The second channel generally involves containerized shipment of large volumes of merchandise to be distributed on arrival. In both the US and the EU, maritime shipments comprise the bulk of the value of counterfeits seized. The WCO does not consistently report on shipment methods in its IPR and Customs Reports, but at least some 2010 WCO data affirms the pattern seen in the US and EU. For example, 59% of the value of total seizures from East Asia in 2010 came from seaborne container shipments, even though there were 654 mail seizures compared to only 433 seaborne seizures.

Other sources also demonstrate that most counterfeit seizures are made on bulk cargo and seaborne cargo Since so much of counterfeiting involves the same production mechanisms and the same transportation modes as legitimate manufacturing, a large, dedicated organization is not required. Anyone can contract a Chinese textile mill to produce 10,000 shirts and another to produce 10,000 brand-name patches. The shirts can be shipped by container to a free-trade zone and the patches dispatched by post to the same location. Irregular laborers can be contracted to affix the patches to the shirts, and the product can be shipped to Europe through any of the major ports, where, despite remarkable enforcement efforts, only a small share of counterfeits will be seized. It helps, of course, to have experience in manufacturing the goods to be counterfeited and the technicalities of international shipping, but more important are connections to producers and distributors.

Supply and demand

The key players in counterfeit markets are essentially brokers and logisticians, connecting supply and demand. They invest the money, coordinate production and transport, unload the merchandise, and reap the rewards. On arrival at destination, nationality-based or ethnic networks are often important for receipt and distribution. Expatriates from South Asia, East Asia, and West Africa appear to be particularly important. Wholesale distributors may offer both licit and illicit merchandise. At the distribution end, some of these goods may be sold through mainstream retail outlets, often variety stores in depressed areas, while others are sold through street vendors and at flea markets. Street distribution often requires the consent of territorial organized crime groups in destination countries. Rather than organizing the trafficking, most often these groups license distribution, levying a ‘tax’ on vendors. In some cases, these groups may buy bulk merchandise at a discount and arrange distribution through their own networks.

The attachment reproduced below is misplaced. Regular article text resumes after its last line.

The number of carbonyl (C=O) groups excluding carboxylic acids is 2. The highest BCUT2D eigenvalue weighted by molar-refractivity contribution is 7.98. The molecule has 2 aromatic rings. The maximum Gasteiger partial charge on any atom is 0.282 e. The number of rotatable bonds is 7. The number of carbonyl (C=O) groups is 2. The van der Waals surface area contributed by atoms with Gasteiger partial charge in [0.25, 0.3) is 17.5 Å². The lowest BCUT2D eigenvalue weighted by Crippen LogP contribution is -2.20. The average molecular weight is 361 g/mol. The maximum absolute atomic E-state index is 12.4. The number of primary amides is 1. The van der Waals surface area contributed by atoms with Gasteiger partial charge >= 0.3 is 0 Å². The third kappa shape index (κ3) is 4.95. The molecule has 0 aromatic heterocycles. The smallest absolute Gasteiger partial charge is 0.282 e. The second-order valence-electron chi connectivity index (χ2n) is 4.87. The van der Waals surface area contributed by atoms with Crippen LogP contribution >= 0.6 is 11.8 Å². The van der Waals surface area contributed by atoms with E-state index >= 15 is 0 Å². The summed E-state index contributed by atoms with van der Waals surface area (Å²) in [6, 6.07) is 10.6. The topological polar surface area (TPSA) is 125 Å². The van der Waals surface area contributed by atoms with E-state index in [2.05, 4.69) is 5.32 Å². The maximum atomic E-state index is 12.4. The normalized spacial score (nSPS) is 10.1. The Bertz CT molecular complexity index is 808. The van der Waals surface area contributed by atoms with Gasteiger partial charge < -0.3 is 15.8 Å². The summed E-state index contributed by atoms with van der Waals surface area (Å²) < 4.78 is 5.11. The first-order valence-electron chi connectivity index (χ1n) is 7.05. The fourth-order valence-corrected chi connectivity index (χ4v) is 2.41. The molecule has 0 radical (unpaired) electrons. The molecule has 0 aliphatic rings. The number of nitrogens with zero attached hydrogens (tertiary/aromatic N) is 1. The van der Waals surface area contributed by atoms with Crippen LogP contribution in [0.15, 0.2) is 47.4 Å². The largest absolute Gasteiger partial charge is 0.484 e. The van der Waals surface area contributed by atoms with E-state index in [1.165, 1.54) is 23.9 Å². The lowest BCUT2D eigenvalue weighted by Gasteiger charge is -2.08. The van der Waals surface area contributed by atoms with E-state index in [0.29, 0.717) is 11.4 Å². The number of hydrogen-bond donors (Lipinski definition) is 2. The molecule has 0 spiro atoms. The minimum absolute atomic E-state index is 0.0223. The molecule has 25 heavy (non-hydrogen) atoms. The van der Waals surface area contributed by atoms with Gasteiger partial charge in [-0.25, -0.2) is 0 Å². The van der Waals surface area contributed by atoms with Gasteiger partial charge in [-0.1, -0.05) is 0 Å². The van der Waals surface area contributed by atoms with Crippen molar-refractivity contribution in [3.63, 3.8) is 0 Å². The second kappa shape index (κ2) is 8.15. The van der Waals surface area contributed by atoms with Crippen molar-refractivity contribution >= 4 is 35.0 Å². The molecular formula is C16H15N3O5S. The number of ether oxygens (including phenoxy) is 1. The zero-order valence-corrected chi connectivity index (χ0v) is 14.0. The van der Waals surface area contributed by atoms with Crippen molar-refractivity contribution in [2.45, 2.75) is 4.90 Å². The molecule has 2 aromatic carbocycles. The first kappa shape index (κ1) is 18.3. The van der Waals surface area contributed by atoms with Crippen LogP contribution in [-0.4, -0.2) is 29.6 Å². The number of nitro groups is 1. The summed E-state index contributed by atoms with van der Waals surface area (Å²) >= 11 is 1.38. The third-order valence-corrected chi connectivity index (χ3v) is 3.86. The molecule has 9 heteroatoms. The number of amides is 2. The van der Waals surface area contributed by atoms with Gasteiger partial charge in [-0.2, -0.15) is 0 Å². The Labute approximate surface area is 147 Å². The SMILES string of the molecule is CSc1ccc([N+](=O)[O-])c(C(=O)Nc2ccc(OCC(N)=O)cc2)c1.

The poor and heterogeneous quality of data related to seizures does not allow accurate calculations of the actual size of the market for counterfeit goods. Therefore, it is important to refer to statistics related to the legitimate trade worldwide and to combine this information with other studies on crime patterns. If we limit the scope of this analysis to the flow of counterfeit goods from East Asia to EU and the US it is possible to depict a credible picture.

In 1997, the Counterfeiting Intelligence Bureau of the International Chamber of Commerce estimated global counterfeiting at approximately 5-7% of world trade. This proportion is widely used in anti-counterfeiting analyses but has been criticized as an overestimate based on limited empirical data. Comprehensive research by the Organization for Economic Co-operation and Development in 2008 and 2009 concluded that counterfeiting accounts for around 2% of world trade.